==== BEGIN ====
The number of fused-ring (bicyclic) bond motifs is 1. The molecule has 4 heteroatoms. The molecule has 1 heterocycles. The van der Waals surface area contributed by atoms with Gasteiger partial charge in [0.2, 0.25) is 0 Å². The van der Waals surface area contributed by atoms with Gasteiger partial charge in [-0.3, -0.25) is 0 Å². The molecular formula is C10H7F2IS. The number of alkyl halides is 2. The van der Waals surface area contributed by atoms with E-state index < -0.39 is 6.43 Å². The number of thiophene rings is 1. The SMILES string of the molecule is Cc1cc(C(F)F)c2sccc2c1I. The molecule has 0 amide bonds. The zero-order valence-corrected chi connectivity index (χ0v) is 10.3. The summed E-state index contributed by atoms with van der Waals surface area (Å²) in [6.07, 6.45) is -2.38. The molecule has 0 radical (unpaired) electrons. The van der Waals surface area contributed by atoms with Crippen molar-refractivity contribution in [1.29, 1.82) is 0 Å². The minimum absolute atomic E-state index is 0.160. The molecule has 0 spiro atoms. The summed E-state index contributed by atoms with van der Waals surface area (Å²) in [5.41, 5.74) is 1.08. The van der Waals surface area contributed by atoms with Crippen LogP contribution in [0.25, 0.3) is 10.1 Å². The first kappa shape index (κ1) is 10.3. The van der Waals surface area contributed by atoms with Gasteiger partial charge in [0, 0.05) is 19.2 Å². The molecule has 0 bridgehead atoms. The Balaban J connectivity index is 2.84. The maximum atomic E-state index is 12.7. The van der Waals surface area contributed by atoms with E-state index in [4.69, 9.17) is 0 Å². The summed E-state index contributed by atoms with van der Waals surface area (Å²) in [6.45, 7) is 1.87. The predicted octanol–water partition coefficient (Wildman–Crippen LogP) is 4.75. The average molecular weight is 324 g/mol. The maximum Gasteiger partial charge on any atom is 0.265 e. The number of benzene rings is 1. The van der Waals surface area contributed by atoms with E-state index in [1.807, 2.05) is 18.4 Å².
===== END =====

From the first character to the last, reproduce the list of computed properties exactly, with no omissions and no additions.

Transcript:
The number of fused-ring (bicyclic) bond motifs is 1. The molecule has 4 heteroatoms. The molecule has 1 heterocycles. The van der Waals surface area contributed by atoms with Gasteiger partial charge in [0.2, 0.25) is 0 Å². The van der Waals surface area contributed by atoms with Gasteiger partial charge in [-0.3, -0.25) is 0 Å². The molecular formula is C10H7F2IS. The number of alkyl halides is 2. The van der Waals surface area contributed by atoms with E-state index < -0.39 is 6.43 Å². The number of thiophene rings is 1. The SMILES string of the molecule is Cc1cc(C(F)F)c2sccc2c1I. The molecule has 0 amide bonds. The zero-order valence-corrected chi connectivity index (χ0v) is 10.3. The summed E-state index contributed by atoms with van der Waals surface area (Å²) in [6.07, 6.45) is -2.38. The molecule has 0 radical (unpaired) electrons. The van der Waals surface area contributed by atoms with Crippen molar-refractivity contribution in [1.29, 1.82) is 0 Å². The minimum absolute atomic E-state index is 0.160. The molecule has 0 spiro atoms. The summed E-state index contributed by atoms with van der Waals surface area (Å²) in [5.41, 5.74) is 1.08. The van der Waals surface area contributed by atoms with Crippen LogP contribution in [0.25, 0.3) is 10.1 Å². The first kappa shape index (κ1) is 10.3. The van der Waals surface area contributed by atoms with Gasteiger partial charge in [0, 0.05) is 19.2 Å². The molecule has 0 bridgehead atoms. The Balaban J connectivity index is 2.84. The maximum atomic E-state index is 12.7. The van der Waals surface area contributed by atoms with E-state index in [4.69, 9.17) is 0 Å². The summed E-state index contributed by atoms with van der Waals surface area (Å²) in [6.45, 7) is 1.87. The predicted octanol–water partition coefficient (Wildman–Crippen LogP) is 4.75. The average molecular weight is 324 g/mol. The maximum Gasteiger partial charge on any atom is 0.265 e. The number of benzene rings is 1. The van der Waals surface area contributed by atoms with E-state index in [1.807, 2.05) is 18.4 Å².